Wednesday, August 05, 2009
Frank Quattrone, who ought to know, explains why it is more difficult for a tech company to go public than it has been for twenty-five years.
One reason is the heightened bar for small companies to go public, Mr. Quattrone said. Throughout his career, he said, some of the greatest companies he was associated with had $30 million to $50 million in revenue when they went public. Today, he said, bankers require companies to have $100 million or even $200 million in revenue.
I think Quattrone's explanation, at least as published in the interview, does not get to the root cause, which is that the Securities and Exchange Commission, more "entrepreneurial" prosecutors such as Eliot Spitzer, and ignorant morons in Congress simply took umbrage at early stage companies -- think the "dot com" bubble -- using the public markets to raise what was essentially venture capital. They imagined widows and orphans investing in empty shell companies that sold snake oil over a web site (never mind that the vast majority of all the money in the market is laundered through professional money managers). So they shut it down in a thousand different ways, with the result being that it is far more costly for a company to go and remain public than it was a decade ago, and far less attractive to be a public company executive than it was.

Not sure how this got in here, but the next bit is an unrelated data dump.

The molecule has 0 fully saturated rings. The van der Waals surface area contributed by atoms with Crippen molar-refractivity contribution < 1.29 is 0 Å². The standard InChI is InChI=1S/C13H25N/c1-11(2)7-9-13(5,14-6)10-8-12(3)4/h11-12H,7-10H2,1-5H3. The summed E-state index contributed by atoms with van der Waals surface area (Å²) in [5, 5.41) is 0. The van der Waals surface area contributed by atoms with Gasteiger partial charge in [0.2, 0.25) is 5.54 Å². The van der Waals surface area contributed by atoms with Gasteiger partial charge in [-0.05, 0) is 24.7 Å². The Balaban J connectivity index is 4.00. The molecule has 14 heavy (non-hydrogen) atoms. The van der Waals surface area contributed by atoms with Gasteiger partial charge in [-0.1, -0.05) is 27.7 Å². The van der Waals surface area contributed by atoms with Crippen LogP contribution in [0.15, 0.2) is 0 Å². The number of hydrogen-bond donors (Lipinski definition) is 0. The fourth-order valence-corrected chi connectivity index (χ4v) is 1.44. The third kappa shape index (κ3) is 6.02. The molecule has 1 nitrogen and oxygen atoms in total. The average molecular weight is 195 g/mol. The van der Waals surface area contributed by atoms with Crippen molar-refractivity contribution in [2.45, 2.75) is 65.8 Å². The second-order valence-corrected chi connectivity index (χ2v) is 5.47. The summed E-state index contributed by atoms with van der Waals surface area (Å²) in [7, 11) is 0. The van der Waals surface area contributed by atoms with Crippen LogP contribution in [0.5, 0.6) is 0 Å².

We are killing the goose that laid the golden egg by slow poisoning. I fear we will not reach for the antidote until it is too late.
CWICD: Paul Kedrosky.
Even NPR Businesses learn to make do with fewer workers does not understand yet.
So what we have is companies who are being strangled for startup cash due to regulations, slugged with additional payroll expenses by way of mandatory health insurance expenditures and carbon taxes, hobbled by the card check provision allowing Unions to steamroll their employees into membership, and any profits they make are going to be confiscated in order to pay the massive spending programs coming out of Washington.
Gee, I don’t see why they are not lining up to add employees.
When even NPR realizes what is going on, then we will have some real change. I hope.
The case against Quattrone was dropped. That does not mean he is innocent, but it definitely means there is an open question. But even if he were a criminal, that does not mean he is neither expert in the subject at hand nor correct.
Put differently, I would not have a problem quoting Michael Milken either, at least if the subject were, say, the development of the original issuance high yield debt market.